The coronavirus, or COVID-19, has placed a burden not just on every person to practice social distancing but also upon businesses to protect their employees, clients and customers amid the global pandemic.
Many business-owners and employers who are still operating during the pandemic have wisely adopted new employment procedures and policies to protect their workforce and those with whom they interact.
COVID-19 protection and safety policies tend to focus on maintaining social distancing guidelines. The policies vary greatly from company to company but may include the following general features:
- Limiting the worksite to essential employees and keeping unnecessary visitors or third parties away from the workforce.
- Keeping a log of who was at the worksite each day and time.
- Re-aligning and distancing workspaces so that employees are further apart.
- Requiring employees to take their temperatures before arriving or upon arriving at work.
- Providing personal protective equipment (“PPE”) such as facemasks or latex gloves, if available, as well as ample hand-sanitizer and disinfectant wipes.
- Requiring employees to not report in if they have any symptoms or known exposures.
- Suspending work that requires close contact among employees.
- Liberal allowance of sick leave.
- Increasing cleaning services to include disinfecting surfaces, common areas, door and cabinet handles, and tables, tools or items frequently accessed by workers.
Employers who fail to implement simple social-distancing policies or who neglect CDC guidelines unnecessarily open themselves to liability in the event that an employee or a customer contracts the virus as a result of the employer’s negligence.
Wrongful death suit against Walmart
Nationwide, it was recently reported that a 51-year old employee of Walmart contracted and died from the coronavirus. ABC News reported that the decedent’s family filed a lawsuit against Walmart alleging that the company failed to take reasonable steps to protect its employees.
The wrongful death complaint alleges that Walmart failed to provide personal protective equipment (“PPE”), ignored the decedent's complaints of coronavirus symptoms, required him to continue working in close contact with others, and failed to implement common sense policies to protect their employees and customers. Further, the lawsuit alleges that Walmart failed to notify co-workers when another co-worker first contracted the virus and died from it.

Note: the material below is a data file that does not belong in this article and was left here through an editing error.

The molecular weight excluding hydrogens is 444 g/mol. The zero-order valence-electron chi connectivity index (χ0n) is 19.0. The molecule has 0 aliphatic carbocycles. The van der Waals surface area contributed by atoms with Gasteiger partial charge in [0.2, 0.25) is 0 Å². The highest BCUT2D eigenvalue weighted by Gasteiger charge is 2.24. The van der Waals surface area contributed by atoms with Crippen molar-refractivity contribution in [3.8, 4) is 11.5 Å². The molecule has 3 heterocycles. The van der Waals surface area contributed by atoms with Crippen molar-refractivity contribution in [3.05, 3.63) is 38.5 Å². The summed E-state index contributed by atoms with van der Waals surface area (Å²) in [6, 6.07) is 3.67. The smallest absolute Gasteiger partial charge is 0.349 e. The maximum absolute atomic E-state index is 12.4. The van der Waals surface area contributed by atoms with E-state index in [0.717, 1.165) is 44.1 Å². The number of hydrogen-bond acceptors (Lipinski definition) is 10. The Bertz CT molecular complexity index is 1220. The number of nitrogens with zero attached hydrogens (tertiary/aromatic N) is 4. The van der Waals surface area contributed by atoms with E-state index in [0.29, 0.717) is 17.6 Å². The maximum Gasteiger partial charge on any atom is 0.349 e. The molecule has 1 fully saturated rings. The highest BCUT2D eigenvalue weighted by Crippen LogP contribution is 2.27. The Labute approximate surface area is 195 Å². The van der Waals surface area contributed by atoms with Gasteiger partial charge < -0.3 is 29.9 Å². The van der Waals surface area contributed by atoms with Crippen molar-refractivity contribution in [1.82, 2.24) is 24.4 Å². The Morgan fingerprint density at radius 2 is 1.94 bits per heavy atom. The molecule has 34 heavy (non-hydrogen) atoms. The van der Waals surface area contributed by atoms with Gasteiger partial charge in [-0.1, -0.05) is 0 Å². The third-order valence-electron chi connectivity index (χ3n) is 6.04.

The Plight of the Modern Nurse
High volume retailers, such as Walmart, are not the only businesses whose employees and clientele are at risk. News stories abound of nurses and healthcare providers at hospitals across the globe who are being asked to work with high-risk patients without PPE. Those who have proper masks, such as the N-95 mask, are commonly being asked to “recycle” it for as long as up to a week at a time, when previous guidelines required changing out masks patient-by-patient. Of course, this raises questions of whether such employees who contract the virus will be eligible for workers’ compensation or other claims against their employers. Similarly it raises questions as to the proper standard of care during a pandemic and PPE shortage in the event of medical malpractice suits by patients who first contract the virus at a healthcare facility.
Communication is Key
As industry standards become more widespread for the proper manner by which businesses should safeguard against the coronavirus, one thing has become clear about the proper response to a known occurrence of the disease: communication is key.
Any business with a known employee testing positive should notify co-workers and customers who have come into contact with that employee of their possible exposure to the virus. Likewise, healthcare facilities should report and request assistance, if necessary, rather than seeking to mitigate or cover-up an outbreak.
All businesses -- whether they are retail stores, restaurants, healthcare providers, or nursing homes – must take prudent steps to protect their employees and clientele to keep them safe and to reduce the risk of both spreading the virus and ensuing liability.
Egan, Flanagan & Cohen has several business attorneys who are well-versed in crafting and assessing business safety plans, policies and protocol, including new or revised policies in the wake of the COVID-19 pandemic. We regularly serve businesses and non-profits of all sizes in drafting policies and responding to issues of this type.
We are also a leading firm in the area of wrongful death on both the plaintiff’s and defense side. In order to serve our existing and new clients during this pandemic, we have practiced what we preach by upgrading our own video-conference and IT abilities. This has enabled Egan, Flanagan & Cohen to pursue our clients’ goals at full force despite the interruption to business as usual.
In order to speak or video-conference with an attorney today on any issue related to the coronavirus pandemic, feel free to call us at (413) 737-0260 or email the attorney author of this article, Michael G. McDonough, Esq., at firstname.lastname@example.org.